Still, there is plenty of vfx by Stargate Studios (around 140 shots), under the supervision of Victor Scalise. Although he was naturally hush-hush about getting into too much detail, particularly concerning the meaning of the pilot's cliff-hanger and what the rest of the series' vfx roadmap will be, Scalise discussed the pilot's major sequences.
One of the bigger effects was the fly over Mt. Inostranka, the military base in Alaska. Its importance is that there's a CIA conspiracy surrounding the facilities and its detainees that reportedly goes back to World War II.
"We were originally going to have stock footage of aerial plates of Alaska; then we were going to put a CG military base into that," Scalise explained. "What happened was we got the plates, put the environment in and because of scale it didn't work. So we scrapped that and built a full-CG environment. This is when Marine One comes into the shot. We built the environment fully in LightWave  9.6 and then our matte painters actually used some of the stills from our library. We painted the environments and then projection-mapped the matte paintings onto geometry in LightWave. We tracked everything in boujou  and mocha."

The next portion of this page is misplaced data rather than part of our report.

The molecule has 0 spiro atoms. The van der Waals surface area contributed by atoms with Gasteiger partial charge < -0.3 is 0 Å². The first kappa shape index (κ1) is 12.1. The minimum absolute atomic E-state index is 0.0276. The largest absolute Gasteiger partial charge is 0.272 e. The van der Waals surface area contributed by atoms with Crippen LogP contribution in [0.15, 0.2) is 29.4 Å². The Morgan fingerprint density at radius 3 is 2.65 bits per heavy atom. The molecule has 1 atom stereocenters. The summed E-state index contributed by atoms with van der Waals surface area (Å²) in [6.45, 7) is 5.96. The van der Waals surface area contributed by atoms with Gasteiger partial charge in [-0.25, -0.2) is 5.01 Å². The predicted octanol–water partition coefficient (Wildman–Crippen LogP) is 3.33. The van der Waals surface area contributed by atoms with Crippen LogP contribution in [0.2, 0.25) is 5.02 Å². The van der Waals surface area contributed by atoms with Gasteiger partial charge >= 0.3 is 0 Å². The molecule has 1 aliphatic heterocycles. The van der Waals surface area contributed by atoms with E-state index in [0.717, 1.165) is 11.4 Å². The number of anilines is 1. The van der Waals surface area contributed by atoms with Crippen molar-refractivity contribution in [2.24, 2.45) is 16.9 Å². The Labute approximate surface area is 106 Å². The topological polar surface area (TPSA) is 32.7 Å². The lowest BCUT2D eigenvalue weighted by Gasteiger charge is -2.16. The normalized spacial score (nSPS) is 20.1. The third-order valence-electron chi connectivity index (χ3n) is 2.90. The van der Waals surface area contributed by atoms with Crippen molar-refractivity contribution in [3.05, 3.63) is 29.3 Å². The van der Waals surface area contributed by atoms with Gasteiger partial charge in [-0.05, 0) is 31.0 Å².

Meanwhile, there is additional vfx inside of Inostranka, which was shot at the old Los Angeles Times building in Chatsworth. Stargate extended the facility with matte paintings and also used the CG environment again to put out the doorway when the President arrives, where you have Marine One and a snowstorm, which was a combination of practical and CG snow done with Maya .
"We had another major sequence where we did some greenscreen work inside the lobby of a hotel and then out the windows we put a CG cruise ship. So it's like being inside the lobby looking out to the pool area of the cruise ship, which we populated with the greenscreened people. There's also some stuff off the balcony of the cruise ship. It's supposed to be in St. Lucia and we shot in Hawaii and our matte painters painted it up and we used the water plates from Hawaii to put out the windows."
A further sequence involved the air traffic control tower. According to Scalise, that was all greenscreen, with a matte painting.
"The disappearing effect is based as much on a world of reality as possible, using particle simulations to create the cloud," Scalise offered. "It's like an atmospheric effect that's happening. We used 3ds Max 2010  with fume fx plug-in; we put the usual flares and light effects to speed it up and give it more of a presence. We spent three weeks doing R&D and trying different techniques. We used Maya Fluids and After Effects  to enhance it. We also added CG palm trees, roof tiles, flags, hanging pendants and debris in that sequence. Plus we added the Miami skyline in the distance on many shots in this sequence."
As for the future of the series, episode two has nearly a comparable number of vfx and includes "some big excitement." In terms of the roadmap, expect to see a return to Mount Inostranka and various CG environments surrounding the President in Air Force One and Marine One
Bill Desowitz is senior editor of AWN & VFXWorld.